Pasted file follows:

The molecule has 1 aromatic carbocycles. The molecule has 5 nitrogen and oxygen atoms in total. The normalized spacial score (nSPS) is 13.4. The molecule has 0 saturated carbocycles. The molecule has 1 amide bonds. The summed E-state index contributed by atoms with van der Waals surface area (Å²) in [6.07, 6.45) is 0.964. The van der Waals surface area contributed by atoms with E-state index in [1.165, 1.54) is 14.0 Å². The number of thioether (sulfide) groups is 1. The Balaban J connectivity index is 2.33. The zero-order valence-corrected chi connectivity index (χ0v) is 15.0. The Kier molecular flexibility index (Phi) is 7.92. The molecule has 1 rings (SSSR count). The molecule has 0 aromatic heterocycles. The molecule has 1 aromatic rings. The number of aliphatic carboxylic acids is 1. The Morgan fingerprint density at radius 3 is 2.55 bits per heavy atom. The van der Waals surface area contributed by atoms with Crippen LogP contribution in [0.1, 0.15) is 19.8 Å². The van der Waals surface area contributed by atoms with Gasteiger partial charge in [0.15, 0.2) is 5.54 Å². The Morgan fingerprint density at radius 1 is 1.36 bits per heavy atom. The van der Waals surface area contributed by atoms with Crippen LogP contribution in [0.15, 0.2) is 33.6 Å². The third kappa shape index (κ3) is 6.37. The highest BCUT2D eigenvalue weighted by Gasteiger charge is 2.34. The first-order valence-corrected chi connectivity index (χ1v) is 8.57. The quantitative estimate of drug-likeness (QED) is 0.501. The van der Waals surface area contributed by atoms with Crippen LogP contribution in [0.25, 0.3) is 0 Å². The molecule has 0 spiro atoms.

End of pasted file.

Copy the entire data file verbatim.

The molecule has 1 aromatic carbocycles. The molecule has 5 nitrogen and oxygen atoms in total. The normalized spacial score (nSPS) is 13.4. The molecule has 0 saturated carbocycles. The molecule has 1 amide bonds. The summed E-state index contributed by atoms with van der Waals surface area (Å²) in [6.07, 6.45) is 0.964. The van der Waals surface area contributed by atoms with E-state index in [1.165, 1.54) is 14.0 Å². The number of thioether (sulfide) groups is 1. The Balaban J connectivity index is 2.33. The zero-order valence-corrected chi connectivity index (χ0v) is 15.0. The Kier molecular flexibility index (Phi) is 7.92. The molecule has 1 rings (SSSR count). The molecule has 0 aromatic heterocycles. The molecule has 1 aromatic rings. The number of aliphatic carboxylic acids is 1. The Morgan fingerprint density at radius 3 is 2.55 bits per heavy atom. The van der Waals surface area contributed by atoms with Crippen LogP contribution in [0.1, 0.15) is 19.8 Å². The van der Waals surface area contributed by atoms with Gasteiger partial charge in [0.15, 0.2) is 5.54 Å². The Morgan fingerprint density at radius 1 is 1.36 bits per heavy atom. The van der Waals surface area contributed by atoms with Crippen LogP contribution in [0.15, 0.2) is 33.6 Å². The third kappa shape index (κ3) is 6.37. The highest BCUT2D eigenvalue weighted by Gasteiger charge is 2.34. The first-order valence-corrected chi connectivity index (χ1v) is 8.57. The quantitative estimate of drug-likeness (QED) is 0.501. The van der Waals surface area contributed by atoms with Crippen LogP contribution in [0.25, 0.3) is 0 Å². The molecule has 0 spiro atoms.